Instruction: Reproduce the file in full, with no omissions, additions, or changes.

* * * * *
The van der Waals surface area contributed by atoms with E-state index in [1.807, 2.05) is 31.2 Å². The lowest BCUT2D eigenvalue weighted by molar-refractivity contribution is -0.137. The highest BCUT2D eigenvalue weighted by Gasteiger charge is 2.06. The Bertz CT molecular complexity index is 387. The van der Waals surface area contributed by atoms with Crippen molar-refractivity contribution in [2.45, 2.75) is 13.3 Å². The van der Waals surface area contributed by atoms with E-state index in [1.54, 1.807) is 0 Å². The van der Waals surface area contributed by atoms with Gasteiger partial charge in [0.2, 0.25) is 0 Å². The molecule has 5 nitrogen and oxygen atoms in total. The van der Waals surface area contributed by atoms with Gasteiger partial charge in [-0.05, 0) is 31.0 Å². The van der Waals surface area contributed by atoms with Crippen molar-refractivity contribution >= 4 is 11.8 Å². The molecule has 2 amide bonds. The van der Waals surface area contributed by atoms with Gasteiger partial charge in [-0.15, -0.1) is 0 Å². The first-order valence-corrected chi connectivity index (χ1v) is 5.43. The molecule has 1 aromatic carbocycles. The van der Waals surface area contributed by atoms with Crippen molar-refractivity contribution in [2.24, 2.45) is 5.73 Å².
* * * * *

The van der Waals surface area contributed by atoms with E-state index in [1.807, 2.05) is 31.2 Å². The lowest BCUT2D eigenvalue weighted by molar-refractivity contribution is -0.137. The highest BCUT2D eigenvalue weighted by Gasteiger charge is 2.06. The Bertz CT molecular complexity index is 387. The van der Waals surface area contributed by atoms with Crippen molar-refractivity contribution in [2.45, 2.75) is 13.3 Å². The van der Waals surface area contributed by atoms with E-state index in [1.54, 1.807) is 0 Å². The van der Waals surface area contributed by atoms with Gasteiger partial charge in [0.2, 0.25) is 0 Å². The molecule has 5 nitrogen and oxygen atoms in total. The van der Waals surface area contributed by atoms with Gasteiger partial charge in [-0.05, 0) is 31.0 Å². The van der Waals surface area contributed by atoms with Crippen molar-refractivity contribution >= 4 is 11.8 Å². The molecule has 2 amide bonds. The van der Waals surface area contributed by atoms with Gasteiger partial charge in [-0.15, -0.1) is 0 Å². The first-order valence-corrected chi connectivity index (χ1v) is 5.43. The molecule has 1 aromatic carbocycles. The van der Waals surface area contributed by atoms with Crippen molar-refractivity contribution in [2.24, 2.45) is 5.73 Å².